The commission in 2017 had ordered Amazon to pay €250m in taxes to Luxembourg authorities, a decision contested by both the company and the country. The commission had argued that LuxOpCo, an Amazon subsidiary, had received illegal state aid between 2006 and 2014.
But the EU’s General Court on Wednesday said that “the commission did not prove to the requisite legal standard that there was an undue reduction of the tax burden and a European subsidiary of the Amazon group.”
The second-highest court called the commission’s analysis of the case “incorrect in several respects” and concluded that “none of the findings set out by the commission in the contested decision are sufficient to demonstrate the existence of an advantage.”
Luxembourg in a statement welcomed the General Court’s judgment, “which confirms that the tax treatment of the taxpayer in question under the rules applicable at the time does not constitute state aid.”
Amazon said the court's decision is "in line with our long-standing position that we followed all applicable laws and that Amazon received no special treatment. We’re pleased that the Court has made this clear, and we can continue to focus on delivering for our customers across Europe."
The commission can bring forward an appeal at the European Court of Justice, the EU’s top court.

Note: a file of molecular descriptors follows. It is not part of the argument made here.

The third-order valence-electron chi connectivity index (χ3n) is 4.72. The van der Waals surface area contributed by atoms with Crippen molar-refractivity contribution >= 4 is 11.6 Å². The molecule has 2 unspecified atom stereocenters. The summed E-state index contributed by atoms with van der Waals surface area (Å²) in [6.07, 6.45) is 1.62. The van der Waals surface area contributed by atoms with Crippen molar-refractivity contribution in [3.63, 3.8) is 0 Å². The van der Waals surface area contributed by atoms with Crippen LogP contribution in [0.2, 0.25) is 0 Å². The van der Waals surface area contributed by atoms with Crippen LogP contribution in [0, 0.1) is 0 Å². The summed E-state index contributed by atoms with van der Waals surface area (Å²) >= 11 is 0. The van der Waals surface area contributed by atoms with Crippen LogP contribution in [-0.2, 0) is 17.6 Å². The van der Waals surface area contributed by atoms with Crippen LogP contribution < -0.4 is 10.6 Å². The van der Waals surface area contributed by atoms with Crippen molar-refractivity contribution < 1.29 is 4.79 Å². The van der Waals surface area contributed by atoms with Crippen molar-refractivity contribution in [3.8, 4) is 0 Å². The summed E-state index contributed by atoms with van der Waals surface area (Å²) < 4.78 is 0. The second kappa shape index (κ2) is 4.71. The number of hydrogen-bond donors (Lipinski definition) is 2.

In a separate case--on tax rulings granted by Luxembourg to companies in French electricity utility group Engie--the General Court did find the “existence of a tax advantage.”
The commission in 2018 had ordered Engie to pay €120m in taxes to Luxembourg claiming illegal state aid.
“The General Court finds that it cannot be disputed that the Engie group received preferential tax treatment,” it said in a statement, referring to intra-group financing structures endorsed by the rulings.
Luxembourg said it will “examine the judgment with all due diligence and reserves all its rights.” This decision, too, can be appealed at the European Court of Justice.
The European Commission--under competition commissioner Margrethe Vestager--in recent years has sought to crack down on tax rulings claiming they amount to illegal state aid. It had ordered Apple to repay €13bn in taxes to Ireland, a decision that was overturned by the General Court in 2020.
Vestager also lost a case against Starbucks, which the commission said owed around €30m in back taxes to the Netherlands. Cases against Nike and Ikea are ongoing.
The commission vice-president in a statement said: “Both judgments confirm once more a key principle: while member states have exclusive competence to determine their taxation laws, they must do so in respect of EU law, including state aid rules,” adding that the institution would study the next possible steps in the Amazon verdict.
“All companies should pay their fair share of tax. Tax advantages given only to selected multinational companies harm fair competition in the EU. They also deprive the public purse and European citizens of funds for much needed investments to recover from the coronavirus crisis and seize the twin transitions,” Vestager said.
Updated on 12 May at 4.30pm to include Amazon and the European Commission's statements.